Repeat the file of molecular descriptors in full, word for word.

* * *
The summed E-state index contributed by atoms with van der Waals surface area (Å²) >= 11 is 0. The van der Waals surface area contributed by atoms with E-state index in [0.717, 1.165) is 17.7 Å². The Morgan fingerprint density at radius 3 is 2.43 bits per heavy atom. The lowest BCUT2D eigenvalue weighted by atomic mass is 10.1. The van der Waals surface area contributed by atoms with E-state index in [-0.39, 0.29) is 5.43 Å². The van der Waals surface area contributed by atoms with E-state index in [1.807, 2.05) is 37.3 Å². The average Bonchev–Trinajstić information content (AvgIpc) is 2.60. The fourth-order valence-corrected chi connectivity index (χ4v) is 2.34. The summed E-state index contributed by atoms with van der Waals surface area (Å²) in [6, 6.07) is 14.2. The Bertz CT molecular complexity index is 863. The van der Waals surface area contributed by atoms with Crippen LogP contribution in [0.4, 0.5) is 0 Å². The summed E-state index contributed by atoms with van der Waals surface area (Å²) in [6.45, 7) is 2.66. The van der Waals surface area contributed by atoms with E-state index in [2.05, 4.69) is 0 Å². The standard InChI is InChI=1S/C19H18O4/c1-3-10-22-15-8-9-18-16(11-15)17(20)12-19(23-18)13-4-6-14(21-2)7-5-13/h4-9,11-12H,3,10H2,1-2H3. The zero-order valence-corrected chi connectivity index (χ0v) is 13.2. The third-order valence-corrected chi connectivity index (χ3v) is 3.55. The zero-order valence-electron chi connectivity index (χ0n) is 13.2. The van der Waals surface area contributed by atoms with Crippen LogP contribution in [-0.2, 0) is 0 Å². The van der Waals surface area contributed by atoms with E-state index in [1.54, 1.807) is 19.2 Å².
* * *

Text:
The summed E-state index contributed by atoms with van der Waals surface area (Å²) >= 11 is 0. The van der Waals surface area contributed by atoms with E-state index in [0.717, 1.165) is 17.7 Å². The Morgan fingerprint density at radius 3 is 2.43 bits per heavy atom. The lowest BCUT2D eigenvalue weighted by atomic mass is 10.1. The van der Waals surface area contributed by atoms with E-state index in [-0.39, 0.29) is 5.43 Å². The van der Waals surface area contributed by atoms with E-state index in [1.807, 2.05) is 37.3 Å². The average Bonchev–Trinajstić information content (AvgIpc) is 2.60. The fourth-order valence-corrected chi connectivity index (χ4v) is 2.34. The summed E-state index contributed by atoms with van der Waals surface area (Å²) in [6, 6.07) is 14.2. The Bertz CT molecular complexity index is 863. The van der Waals surface area contributed by atoms with Crippen LogP contribution in [0.4, 0.5) is 0 Å². The summed E-state index contributed by atoms with van der Waals surface area (Å²) in [6.45, 7) is 2.66. The van der Waals surface area contributed by atoms with E-state index in [2.05, 4.69) is 0 Å². The standard InChI is InChI=1S/C19H18O4/c1-3-10-22-15-8-9-18-16(11-15)17(20)12-19(23-18)13-4-6-14(21-2)7-5-13/h4-9,11-12H,3,10H2,1-2H3. The zero-order valence-corrected chi connectivity index (χ0v) is 13.2. The third-order valence-corrected chi connectivity index (χ3v) is 3.55. The zero-order valence-electron chi connectivity index (χ0n) is 13.2. The van der Waals surface area contributed by atoms with Crippen LogP contribution in [-0.2, 0) is 0 Å². The van der Waals surface area contributed by atoms with E-state index in [1.54, 1.807) is 19.2 Å².